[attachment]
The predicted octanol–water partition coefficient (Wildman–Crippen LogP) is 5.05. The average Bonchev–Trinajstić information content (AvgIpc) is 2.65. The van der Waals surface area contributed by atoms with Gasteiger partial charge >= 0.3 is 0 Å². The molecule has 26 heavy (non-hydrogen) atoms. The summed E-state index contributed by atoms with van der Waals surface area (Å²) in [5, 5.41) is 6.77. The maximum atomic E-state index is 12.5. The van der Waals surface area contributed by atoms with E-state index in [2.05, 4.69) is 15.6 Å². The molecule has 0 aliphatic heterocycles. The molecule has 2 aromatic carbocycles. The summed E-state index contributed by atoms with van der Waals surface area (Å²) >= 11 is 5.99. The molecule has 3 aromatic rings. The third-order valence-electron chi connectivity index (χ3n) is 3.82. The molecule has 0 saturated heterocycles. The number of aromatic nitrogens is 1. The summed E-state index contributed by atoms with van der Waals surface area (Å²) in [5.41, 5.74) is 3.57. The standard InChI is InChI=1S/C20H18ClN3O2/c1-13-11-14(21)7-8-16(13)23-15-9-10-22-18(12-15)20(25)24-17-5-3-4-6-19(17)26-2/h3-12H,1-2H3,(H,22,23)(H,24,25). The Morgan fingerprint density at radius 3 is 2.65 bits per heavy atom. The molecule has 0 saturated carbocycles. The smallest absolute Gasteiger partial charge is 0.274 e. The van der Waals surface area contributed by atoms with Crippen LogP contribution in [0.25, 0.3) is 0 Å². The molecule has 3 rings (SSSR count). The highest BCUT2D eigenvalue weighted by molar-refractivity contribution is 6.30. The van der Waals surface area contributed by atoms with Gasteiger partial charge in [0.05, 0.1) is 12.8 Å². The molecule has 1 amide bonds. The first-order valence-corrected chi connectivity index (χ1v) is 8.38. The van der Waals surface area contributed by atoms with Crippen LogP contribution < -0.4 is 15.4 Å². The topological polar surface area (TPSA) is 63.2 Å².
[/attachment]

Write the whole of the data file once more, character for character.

The predicted octanol–water partition coefficient (Wildman–Crippen LogP) is 5.05. The average Bonchev–Trinajstić information content (AvgIpc) is 2.65. The van der Waals surface area contributed by atoms with Gasteiger partial charge >= 0.3 is 0 Å². The molecule has 26 heavy (non-hydrogen) atoms. The summed E-state index contributed by atoms with van der Waals surface area (Å²) in [5, 5.41) is 6.77. The maximum atomic E-state index is 12.5. The van der Waals surface area contributed by atoms with E-state index in [2.05, 4.69) is 15.6 Å². The molecule has 0 aliphatic heterocycles. The molecule has 2 aromatic carbocycles. The summed E-state index contributed by atoms with van der Waals surface area (Å²) >= 11 is 5.99. The molecule has 3 aromatic rings. The third-order valence-electron chi connectivity index (χ3n) is 3.82. The molecule has 0 saturated heterocycles. The number of aromatic nitrogens is 1. The summed E-state index contributed by atoms with van der Waals surface area (Å²) in [5.41, 5.74) is 3.57. The standard InChI is InChI=1S/C20H18ClN3O2/c1-13-11-14(21)7-8-16(13)23-15-9-10-22-18(12-15)20(25)24-17-5-3-4-6-19(17)26-2/h3-12H,1-2H3,(H,22,23)(H,24,25). The Morgan fingerprint density at radius 3 is 2.65 bits per heavy atom. The molecule has 0 saturated carbocycles. The smallest absolute Gasteiger partial charge is 0.274 e. The van der Waals surface area contributed by atoms with Crippen LogP contribution in [0.25, 0.3) is 0 Å². The molecule has 3 rings (SSSR count). The highest BCUT2D eigenvalue weighted by molar-refractivity contribution is 6.30. The van der Waals surface area contributed by atoms with Gasteiger partial charge in [0.05, 0.1) is 12.8 Å². The molecule has 1 amide bonds. The first-order valence-corrected chi connectivity index (χ1v) is 8.38. The van der Waals surface area contributed by atoms with Crippen LogP contribution < -0.4 is 15.4 Å². The topological polar surface area (TPSA) is 63.2 Å².